When dealing with congenital ptosis, if the child has no significant ptosis where it is affecting visual information before the age of 6, then a correction can be done at a later time when it’s more of an aesthetic decision. If the ptosis is affecting vision before the age of 6, ptosis surgery can be performed to insure better visual development. Consultation with a pediatric ophthalmologist is recommended to confirm the visual condition and ongoing management.
Ptosis in children is often from a poorly developed levator muscle that can not lift the eyelid. In such cases of congenital ptosis, children would need a frontalis sling procedure at a young age so that proper, unobstructed vision can also develop. Children can also find it easier to adapt to raising their eyelids with the frontalis (eyebrow) muscle at a younger age than those who have a frontalis sling procedure in their teens or as adults.
Ptosis surgery is a highly specialized procedure that can’t be performed by most cosmetic surgeons who perform other types of eyelid surgery such as blepharoplasty. Since the procedure involves working with the delicate levator muscle which raises and lowers the upper eyelid, choosing the right surgeon is very important. Oculoplastic surgeons or oculofacial plastic surgeons are specially trained in delicate procedures for the eye including surgery (ophthalmology) and specialized training in plastic surgery of the eyes (ophthalmic plastic and reconstructive surgery).
Dr. Amiya Prasad is a cosmetic and reconstructive oculofacial plastic surgeon with over 20 years of experience performing highly specialized ptosis surgery.
Ptosis surgery may be necessary when the droopy eyelid has caused the upper eyelid to partially or completely block the vision. In children, aggressive management is often required in order to allow the vision to develop normally.
To examine the eyelid, Dr. Prasad does a ptosis evaluation. He looks at the center of the pupil and how it relates to the upper eyelid called the marginal reflex distance. When it’s above a certain level, there is no ptosis, but if it’s below a certain level, there is ptosis. Ptosis is also graded: mild, moderate or severe.
For the people concerned with asymmetry, it is important to note that it is not only limited to the soft tissue of the eyelids such as the skin and levator muscle, but sometimes related to the natural underlying bone structure. The human face is not perfectly asymmetric. If someone looks at their face long enough, they can notice the subtle asymmetry of the two sides.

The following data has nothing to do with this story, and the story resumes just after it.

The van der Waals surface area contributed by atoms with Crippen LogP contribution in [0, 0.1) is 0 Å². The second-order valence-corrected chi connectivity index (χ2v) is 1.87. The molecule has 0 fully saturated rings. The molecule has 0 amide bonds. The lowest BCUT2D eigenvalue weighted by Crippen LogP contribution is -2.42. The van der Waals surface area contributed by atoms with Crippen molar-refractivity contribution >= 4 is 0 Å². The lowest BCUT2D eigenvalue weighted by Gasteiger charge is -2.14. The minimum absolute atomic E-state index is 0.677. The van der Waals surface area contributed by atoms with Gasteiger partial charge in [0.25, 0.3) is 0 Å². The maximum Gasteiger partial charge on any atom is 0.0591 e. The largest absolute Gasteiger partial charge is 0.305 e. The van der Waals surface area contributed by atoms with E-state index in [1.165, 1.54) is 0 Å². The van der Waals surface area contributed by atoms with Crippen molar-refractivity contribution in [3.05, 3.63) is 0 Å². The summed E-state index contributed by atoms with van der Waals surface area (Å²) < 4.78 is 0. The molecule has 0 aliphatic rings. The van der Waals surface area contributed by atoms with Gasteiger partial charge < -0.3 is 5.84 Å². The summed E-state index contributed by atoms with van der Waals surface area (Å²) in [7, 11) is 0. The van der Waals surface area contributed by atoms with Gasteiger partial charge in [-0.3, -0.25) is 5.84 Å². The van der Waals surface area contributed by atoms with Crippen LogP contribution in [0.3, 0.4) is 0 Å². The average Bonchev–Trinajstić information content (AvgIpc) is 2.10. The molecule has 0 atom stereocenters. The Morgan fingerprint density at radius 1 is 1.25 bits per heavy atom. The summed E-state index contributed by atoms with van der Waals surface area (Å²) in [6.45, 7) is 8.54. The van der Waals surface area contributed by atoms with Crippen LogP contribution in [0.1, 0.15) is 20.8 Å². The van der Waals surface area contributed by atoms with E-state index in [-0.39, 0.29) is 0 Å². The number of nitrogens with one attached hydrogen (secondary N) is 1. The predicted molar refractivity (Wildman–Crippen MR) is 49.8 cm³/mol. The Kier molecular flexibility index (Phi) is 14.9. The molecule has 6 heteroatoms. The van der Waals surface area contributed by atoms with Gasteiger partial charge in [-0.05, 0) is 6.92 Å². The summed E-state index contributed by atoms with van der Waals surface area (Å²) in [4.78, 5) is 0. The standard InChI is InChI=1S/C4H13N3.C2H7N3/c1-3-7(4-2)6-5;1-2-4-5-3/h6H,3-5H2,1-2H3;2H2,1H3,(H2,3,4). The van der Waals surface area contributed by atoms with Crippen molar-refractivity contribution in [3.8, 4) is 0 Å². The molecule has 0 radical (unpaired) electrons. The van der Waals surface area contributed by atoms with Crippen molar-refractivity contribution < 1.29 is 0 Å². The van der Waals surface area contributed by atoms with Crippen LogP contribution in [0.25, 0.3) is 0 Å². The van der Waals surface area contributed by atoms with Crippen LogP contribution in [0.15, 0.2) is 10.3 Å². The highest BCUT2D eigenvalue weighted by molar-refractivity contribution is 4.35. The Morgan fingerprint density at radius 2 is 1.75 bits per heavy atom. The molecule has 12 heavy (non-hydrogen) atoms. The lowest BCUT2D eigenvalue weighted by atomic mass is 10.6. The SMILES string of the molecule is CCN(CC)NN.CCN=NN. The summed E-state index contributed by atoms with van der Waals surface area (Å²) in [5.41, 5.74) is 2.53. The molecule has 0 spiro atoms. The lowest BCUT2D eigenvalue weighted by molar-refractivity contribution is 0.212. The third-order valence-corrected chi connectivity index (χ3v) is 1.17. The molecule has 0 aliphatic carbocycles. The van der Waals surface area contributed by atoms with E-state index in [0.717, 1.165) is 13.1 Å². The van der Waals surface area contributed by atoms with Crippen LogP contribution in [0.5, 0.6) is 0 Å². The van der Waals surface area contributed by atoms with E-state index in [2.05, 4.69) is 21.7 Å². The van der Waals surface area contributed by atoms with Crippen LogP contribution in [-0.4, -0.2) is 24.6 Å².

Ptosis is a term which means “droop”.
When the eyelid droops, we call it “eyelid ptosis” Ptosis or eyelid droop is often referred to as a “lazy eye”. If you or someone you know has one or both eyes looking partially closed, you may be looking at ptosis.
In most situations, appearance and vision can be improved with ptosis surgery. I’ll help you understand what is responsible for the most common types of ptosis as well as how I work with my patients to formulate a strategy that will have the most likelihood for success.
I’m Dr Amiya Prasad. I’m a Board Certified Cosmetic Surgeon and Fellowship Trained Oculoplastic Surgeon. I’ve been in practice in Manhattan and Long Island for over 20 years. I routinely treat a wide range of ptosis patients in my practice.
Many of my patients are patients who’ve undergone previous ptosis surgery done elsewhere. When I meet a patient with ptosis, I start by reviewing the history to see if you were born with ptosis or if you developed ptosis later. When someone is born with ptosis, it’s referred to as “Congenital ptosis”.
If you develop ptosis later, its referred to as “Acquired ptosis”. In either situation, I first establish that there is no neurologic cause for ptosis before discussing surgical options.
Ptosis is essentially the result of a condition affecting the “levator muscle”. The “levator muscle” is the muscle that lifts the eyelid, like the word “elevator”
The type of surgery I recommend depends on the cause of the ptosis as well as the strength of the levator muscle. Surgical correction typically involves either some type of muscle advancement or shortening. If the muscle is too weak, then surgery is performed to connect the muscle that lifts the eyebrows to the eyelid.
When patients considering ptosis surgery come to our office, they express a desire to have their eyes look open and as symmetric as possible. Very often, patients come in requesting cosmetic upper eyelid surgery for sagging skin and don’t realize that they also have ptosis.
During my evaluation, I explain how excess skin over the eyelids which is referred to as “dermatochalasis” is different from drooping of the eyelid caused by the levator muscle which is of course “ptosis”.